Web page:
So far in his two-year tenure as Minneapolis superintendent, Ed Graff has implemented a districtwide elementary literacy curriculum. He has bolstered social and emotional learning for students to improve their success in school, in the workforce and in life. He has closed a multimillion-dollar budget shortfall and joined forces with local leaders as his struggling district prods voters for more money to end chronic budget woes.
The referendum — an additional $18 million for operations and $12 million for technology — is key in helping the superintendent implement and show significant results for his four top priorities — literacy, equity, social and emotional learning, and support services for students.
Graff will be graded in early October by the school board on his performance, and at Wednesday’s board committee meeting, his bosses will discuss how to create a process for evaluating him.
Last year, Graff received a good report card from the nine-member board in his first job review. He earned it by creating systems to implement his key priorities, said Board Member Jenny Arneson.
“This year what we are focusing on is implementation,” said Arneson, a member of the evaluation committee. “Nothing ever moves as quickly as we would like in a large school district, but, in general, I’m confident about the direction our school district is headed.”
Graff took the helm July 1, 2016, with an annual base salary of $225,000 in a three-year contract that expires next year.
He’s now stepping into his third year as the superintendent of the state’s third-largest school district. Board members and parents have been impatient with Graff’s long approach to solve inequities, close a stubborn achievement gap and address financial difficulties.
Their frustration was seen in the last round of cuts, which provoked pushback from the school community and advocacy groups, after board members voted to restore $6.4 million to secondary schools.
“People that are paying closer attention can see that the superintendent is spending so much energy and time just managing his board and that is not a way to make sure that students come first in the district,” said Kenneth Eban, senior director of organizing for the Minnesota chapter of Students for Education Reform.
“Anything that the board ultimately does to penalize Superintendent Graff has to be an honest reflection of their own performance as a board.”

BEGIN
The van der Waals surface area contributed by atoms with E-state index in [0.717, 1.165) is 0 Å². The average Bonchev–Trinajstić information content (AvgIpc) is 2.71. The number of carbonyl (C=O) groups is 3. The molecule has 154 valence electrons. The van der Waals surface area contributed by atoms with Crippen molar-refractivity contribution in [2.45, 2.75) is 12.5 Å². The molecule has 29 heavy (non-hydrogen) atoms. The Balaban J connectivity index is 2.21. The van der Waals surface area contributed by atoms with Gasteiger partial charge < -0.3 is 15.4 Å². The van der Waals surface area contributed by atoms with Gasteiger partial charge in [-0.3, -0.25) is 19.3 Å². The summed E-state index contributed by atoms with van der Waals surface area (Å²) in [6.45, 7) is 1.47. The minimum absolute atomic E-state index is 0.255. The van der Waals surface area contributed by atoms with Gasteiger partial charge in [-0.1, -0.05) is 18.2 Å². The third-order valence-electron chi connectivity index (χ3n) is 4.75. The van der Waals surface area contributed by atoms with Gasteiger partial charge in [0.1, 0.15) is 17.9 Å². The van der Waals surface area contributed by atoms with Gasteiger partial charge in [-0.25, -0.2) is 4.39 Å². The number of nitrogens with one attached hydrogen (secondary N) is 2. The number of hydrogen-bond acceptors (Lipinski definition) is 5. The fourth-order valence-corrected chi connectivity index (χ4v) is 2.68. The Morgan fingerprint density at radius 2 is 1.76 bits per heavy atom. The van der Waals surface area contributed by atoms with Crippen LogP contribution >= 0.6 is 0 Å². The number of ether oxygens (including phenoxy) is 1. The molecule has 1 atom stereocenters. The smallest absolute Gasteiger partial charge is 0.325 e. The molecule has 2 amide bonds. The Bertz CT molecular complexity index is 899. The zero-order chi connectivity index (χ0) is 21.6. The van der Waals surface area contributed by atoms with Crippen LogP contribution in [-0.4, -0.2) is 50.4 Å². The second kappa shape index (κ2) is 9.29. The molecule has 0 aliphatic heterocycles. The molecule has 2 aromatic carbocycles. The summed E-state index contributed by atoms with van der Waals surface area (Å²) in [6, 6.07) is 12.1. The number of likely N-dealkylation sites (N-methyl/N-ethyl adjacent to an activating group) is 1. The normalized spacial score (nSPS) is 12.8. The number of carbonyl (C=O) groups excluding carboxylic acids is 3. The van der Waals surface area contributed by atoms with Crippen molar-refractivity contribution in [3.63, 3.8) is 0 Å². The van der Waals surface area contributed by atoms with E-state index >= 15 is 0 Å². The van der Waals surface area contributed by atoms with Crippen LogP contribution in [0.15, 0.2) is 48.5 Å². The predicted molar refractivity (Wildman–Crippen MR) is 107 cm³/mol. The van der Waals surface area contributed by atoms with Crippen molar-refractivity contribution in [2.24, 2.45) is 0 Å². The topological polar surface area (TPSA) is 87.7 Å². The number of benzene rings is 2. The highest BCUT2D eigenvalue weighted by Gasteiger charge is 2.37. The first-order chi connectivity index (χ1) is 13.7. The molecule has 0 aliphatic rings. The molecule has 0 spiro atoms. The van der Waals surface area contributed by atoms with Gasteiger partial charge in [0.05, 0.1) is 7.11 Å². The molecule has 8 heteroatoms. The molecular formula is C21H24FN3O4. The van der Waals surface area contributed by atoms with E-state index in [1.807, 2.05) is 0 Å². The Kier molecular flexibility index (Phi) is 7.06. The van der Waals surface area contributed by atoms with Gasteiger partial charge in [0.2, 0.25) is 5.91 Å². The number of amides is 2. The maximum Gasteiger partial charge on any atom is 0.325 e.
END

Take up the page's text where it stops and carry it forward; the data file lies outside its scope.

During a recent board discussion, Board Member Rebecca Gagnon advocated for schools to have more autonomy, challenging Graff’s vision to give the central office control over the kinds of programs offered in schools based on the budget.
Board Member Kim Ellison says Graff is struggling to cope with the $18.4 million in cuts to the central office. Ellison said she, too, is frustrated with the cuts’ effects, especially on the district’s communications and engagement department. Recently, a clerical mistake made it appear that Lucy Craft Laney Community School had lifted itself off the state’s list of failing schools, leaving families and school staff distressed once they learned it was a mistake. Ellison praised Graff for building relationships with local business leaders to help students become equipped to enter the workforce.
Jonathan Weinhagen, president and CEO of the Minneapolis Regional Chamber of Commerce, said Graff has shown a strong desire to bridge the divide between schools and businesses, where there’s pressure to fill an estimated 100,000-worker shortage.
“I have seen a pivot and much more intentionality around bridging those relationships to the business community and trying to understand how the institution and curriculum can be much more aligned to prepare students for work and for post secondary opportunities,” Weinhagen said.
Minneapolis Mayor Jacob Frey lauded Graff for being out front on social and economic issues, including a new partnership on Stable Homes, Stable Schools — an initiative to address homelessness among Minneapolis Public Schools students. The city’s plan, which gives vouchers to 320 families to find housing near their community school, will address the city’s efforts on affordable housing while also helping to reduce mounting transportation costs for the district, Frey said.
“We need to remember that children are not entering the classroom as a blank slate,” he said.